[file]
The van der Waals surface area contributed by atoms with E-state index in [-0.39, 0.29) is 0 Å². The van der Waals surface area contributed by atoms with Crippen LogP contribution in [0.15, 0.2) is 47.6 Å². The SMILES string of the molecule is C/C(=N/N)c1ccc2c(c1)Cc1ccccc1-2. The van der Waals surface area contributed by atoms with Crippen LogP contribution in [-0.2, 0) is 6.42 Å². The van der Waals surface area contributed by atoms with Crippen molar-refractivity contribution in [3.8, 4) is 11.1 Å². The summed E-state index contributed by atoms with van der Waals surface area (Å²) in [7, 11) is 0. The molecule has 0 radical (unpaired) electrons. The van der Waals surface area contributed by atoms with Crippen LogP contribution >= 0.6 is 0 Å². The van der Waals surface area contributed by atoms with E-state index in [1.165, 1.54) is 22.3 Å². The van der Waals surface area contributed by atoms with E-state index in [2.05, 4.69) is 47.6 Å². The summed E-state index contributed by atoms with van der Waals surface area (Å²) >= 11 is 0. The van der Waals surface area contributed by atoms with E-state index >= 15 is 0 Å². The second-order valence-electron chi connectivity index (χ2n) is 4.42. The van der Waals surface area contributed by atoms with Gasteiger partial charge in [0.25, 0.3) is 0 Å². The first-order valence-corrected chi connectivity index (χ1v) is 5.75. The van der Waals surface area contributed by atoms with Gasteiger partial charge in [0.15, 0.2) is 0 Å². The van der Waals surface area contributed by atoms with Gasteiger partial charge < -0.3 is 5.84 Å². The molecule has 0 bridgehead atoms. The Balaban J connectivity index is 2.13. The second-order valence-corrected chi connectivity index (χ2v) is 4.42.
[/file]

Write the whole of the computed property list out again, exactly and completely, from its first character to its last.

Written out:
The van der Waals surface area contributed by atoms with E-state index in [-0.39, 0.29) is 0 Å². The van der Waals surface area contributed by atoms with Crippen LogP contribution in [0.15, 0.2) is 47.6 Å². The SMILES string of the molecule is C/C(=N/N)c1ccc2c(c1)Cc1ccccc1-2. The van der Waals surface area contributed by atoms with Crippen LogP contribution in [-0.2, 0) is 6.42 Å². The van der Waals surface area contributed by atoms with Crippen molar-refractivity contribution in [3.8, 4) is 11.1 Å². The summed E-state index contributed by atoms with van der Waals surface area (Å²) in [7, 11) is 0. The molecule has 0 radical (unpaired) electrons. The van der Waals surface area contributed by atoms with Crippen LogP contribution >= 0.6 is 0 Å². The van der Waals surface area contributed by atoms with E-state index in [1.165, 1.54) is 22.3 Å². The van der Waals surface area contributed by atoms with E-state index in [2.05, 4.69) is 47.6 Å². The summed E-state index contributed by atoms with van der Waals surface area (Å²) >= 11 is 0. The van der Waals surface area contributed by atoms with E-state index >= 15 is 0 Å². The second-order valence-electron chi connectivity index (χ2n) is 4.42. The van der Waals surface area contributed by atoms with Gasteiger partial charge in [0.25, 0.3) is 0 Å². The first-order valence-corrected chi connectivity index (χ1v) is 5.75. The van der Waals surface area contributed by atoms with Gasteiger partial charge in [0.15, 0.2) is 0 Å². The van der Waals surface area contributed by atoms with Gasteiger partial charge < -0.3 is 5.84 Å². The molecule has 0 bridgehead atoms. The Balaban J connectivity index is 2.13. The second-order valence-corrected chi connectivity index (χ2v) is 4.42.